Dawood aide Farooq Takla was key facilitator for Mumbai blasts accused

Published Mar 8, 2018, 7:51 pm IST
Updated Mar 8, 2018, 7:51 pm IST
Takla, 57, was arrested in Delhi by the CBI on Thursday upon his arrival from Dubai. 
Dawood Ibrahim's aide Farooq Takla who was brought to Mumbai after being deported from Dubai, produced before TADA court. (Photo: ANI)
 Dawood Ibrahim's aide Farooq Takla who was brought to Mumbai after being deported from Dubai, produced before TADA court. (Photo: ANI)

New Delhi/Mumbai: Fugitive mob boss Dawood Ibrahim's aide Farooq Takla was a facilitator for those key accused who left the country before and after the 1993 Mumbai serial blasts, officials said on Thursday. 

They also said Takla used to facilitate the travel of men from Dubai to Karachi without immigration checks, for their training in making bombs and use of sophisticated weapons. 


Takla, 57, was arrested in Delhi by the CBI on Thursday upon his arrival from Dubai. 

Also Read: Blow to D-gang: Dawood aide Farooq Takla extradited to India from Dubai

He was a hawala operator in the Gulf since early 1990s and had not taken shelter in Pakistan, like his mentor Dawood, a security official said. 

The gangster had left Mumbai after a bitter rivalry with the Arun Gawli gang. In September 1992, Shailesh Haldankar of the Gawli gang was killed by the Dawood group while he was recuperating in JJ hospital. 

It was allegedly done to revenge the killing of Dawood's brother-in-law Ibrahim Parkar, who was killed near his residence in 1992 allegedly by two members of the Gawli gang. 

Takla was a key facilitator for stay and opening businesses for all the 1993 Mumbai blasts accused, who had left India before and after the attacks in the metropolis, the official said. While Dawood and his family, another Mumbai blasts accused Tiger Memon and his family had left Dubai after a few years and taken shelter in Pakistan, Takla continued to live in the Gulf with his ever increasing 'hawala' trading, another official said. 

Takla has been mostly operating from Dubai and a few other places in the Gulf with an assumed name. 

The CBI had got the Interpol to issue a Red Corner Notice against Takla in 1995. 

Mohammed Farooq, better known as Farooq Takla, arrived in Delhi from Dubai and was arrested by the CBI when he was at an immigration counter at the Indira Gandhi International Airport this morning. 

While the CBI declined to comment on how he reached Delhi as an Interpol Red Corner notice was pending against him, officials said Farooq was deported from the UAE with the help of central intelligence agencies and put on a flight to Delhi. 

Officials said India's engagements with the West Asia have increased in last few years and the results were showing with the deportation of several gangsters and wanted terrorists in recent past.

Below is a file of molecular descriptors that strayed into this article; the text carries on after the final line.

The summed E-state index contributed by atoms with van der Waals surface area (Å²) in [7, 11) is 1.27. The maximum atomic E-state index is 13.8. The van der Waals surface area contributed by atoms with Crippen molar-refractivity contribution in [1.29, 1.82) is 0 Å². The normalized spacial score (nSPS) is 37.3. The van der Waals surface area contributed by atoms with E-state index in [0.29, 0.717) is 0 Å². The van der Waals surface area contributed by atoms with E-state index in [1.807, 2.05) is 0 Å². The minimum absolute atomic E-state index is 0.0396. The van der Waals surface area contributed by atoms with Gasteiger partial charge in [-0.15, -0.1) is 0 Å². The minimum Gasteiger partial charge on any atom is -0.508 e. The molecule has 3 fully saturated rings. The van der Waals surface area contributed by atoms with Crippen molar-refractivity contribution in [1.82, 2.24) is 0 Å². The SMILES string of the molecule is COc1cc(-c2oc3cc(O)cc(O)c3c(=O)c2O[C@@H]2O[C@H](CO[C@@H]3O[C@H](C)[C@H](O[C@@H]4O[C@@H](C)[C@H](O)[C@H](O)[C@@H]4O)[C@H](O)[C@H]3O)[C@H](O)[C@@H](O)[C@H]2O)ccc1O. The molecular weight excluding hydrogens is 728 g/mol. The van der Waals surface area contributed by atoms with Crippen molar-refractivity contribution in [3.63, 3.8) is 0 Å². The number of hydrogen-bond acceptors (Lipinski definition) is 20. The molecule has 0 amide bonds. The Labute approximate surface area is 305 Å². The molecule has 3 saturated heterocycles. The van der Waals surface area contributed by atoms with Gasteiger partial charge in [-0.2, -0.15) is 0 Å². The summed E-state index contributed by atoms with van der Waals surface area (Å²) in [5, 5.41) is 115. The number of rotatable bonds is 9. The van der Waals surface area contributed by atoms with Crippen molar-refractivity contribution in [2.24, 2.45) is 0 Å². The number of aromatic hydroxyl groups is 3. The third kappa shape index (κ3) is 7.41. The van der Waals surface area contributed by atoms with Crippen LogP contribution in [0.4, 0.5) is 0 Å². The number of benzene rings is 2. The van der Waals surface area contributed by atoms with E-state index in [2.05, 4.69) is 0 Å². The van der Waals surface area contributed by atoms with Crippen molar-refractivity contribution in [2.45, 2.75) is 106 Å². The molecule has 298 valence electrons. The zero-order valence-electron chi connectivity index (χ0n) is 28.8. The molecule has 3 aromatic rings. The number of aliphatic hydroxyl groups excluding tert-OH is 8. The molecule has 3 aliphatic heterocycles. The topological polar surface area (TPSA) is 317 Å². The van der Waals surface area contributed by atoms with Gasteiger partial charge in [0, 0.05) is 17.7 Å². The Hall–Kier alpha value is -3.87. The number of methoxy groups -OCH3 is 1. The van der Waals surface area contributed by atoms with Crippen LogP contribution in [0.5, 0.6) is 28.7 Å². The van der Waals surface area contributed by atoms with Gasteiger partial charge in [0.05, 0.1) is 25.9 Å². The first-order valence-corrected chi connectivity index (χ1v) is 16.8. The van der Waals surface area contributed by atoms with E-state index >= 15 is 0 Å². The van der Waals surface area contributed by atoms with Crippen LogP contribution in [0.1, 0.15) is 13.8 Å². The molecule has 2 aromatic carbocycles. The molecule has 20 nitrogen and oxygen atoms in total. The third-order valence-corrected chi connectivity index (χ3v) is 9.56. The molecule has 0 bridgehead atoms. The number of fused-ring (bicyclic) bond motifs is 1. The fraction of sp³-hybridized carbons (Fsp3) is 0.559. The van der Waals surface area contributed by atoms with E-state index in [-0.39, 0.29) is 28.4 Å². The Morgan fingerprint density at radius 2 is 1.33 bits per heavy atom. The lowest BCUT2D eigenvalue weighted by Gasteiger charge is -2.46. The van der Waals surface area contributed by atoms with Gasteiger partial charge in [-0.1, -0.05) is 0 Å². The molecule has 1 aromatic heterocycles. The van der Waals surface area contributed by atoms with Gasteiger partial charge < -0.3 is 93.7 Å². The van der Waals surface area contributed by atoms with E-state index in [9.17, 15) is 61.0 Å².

Police officials in Mumbai who investigated the 1993 serial blasts case said Farooq was a big catch for the probe agencies as he was among those who were aware of the serial blasts conspiracy. 

Dawood and Tiger Memon had sent some people to Dubai from India much before the serial blasts, to provide logistical support to those who were to be trained for executing the blasts. Farooq used to send men from Dubai to Karachi and back, without immigration checks with the help of Pakistani intelligence agency ISI, claimed Suresh Walishetty, a retired assistant commissioner of police, who was one of the investigating officers in the serial blasts case. 

Farooq, who was camping in Dubai, used to take men to Karachi and from there to the training centres, he claimed. These men were then provided training by the ISI about planting a bomb, mixing RDX (an explosive) and firing with sophisticated weapons, Walishetty said. After completion of the training, it was Farooq's responsibility to take them to the Karachi airport and bring them to Dubai without any stamp on their passports, he said. Because of this, investigators of Mumbai police were not able collect evidence of the movement of men from Dubai to Karachi for the training purpose, he said. 

Farooq would be produced before the designated court hearing the case of 1993 serial blasts in Mumbai. 

The blasts shook the financial capital of the country, leaving 257 dead and damaging property to the tune of Rs 82 crore. 

Immediately after the blasts, Dawood, who was the main accused in the case, and others escaped to Dubai and later to Pakistan. 

India's sustained campaign against Dawood was finally acknowledged by America in 2003 when the US Treasury department declared him a global terrorist having links with al-Qaeda. He also faces sanctions from the United Nations under its anti-terror resolution. 

Vindicating India's position that Pakistan has been sheltering Dawood, the treasury department had said he was in Karachi and possessed a Pakistani passport under the individual category. 

Location: India, Delhi, New Delhi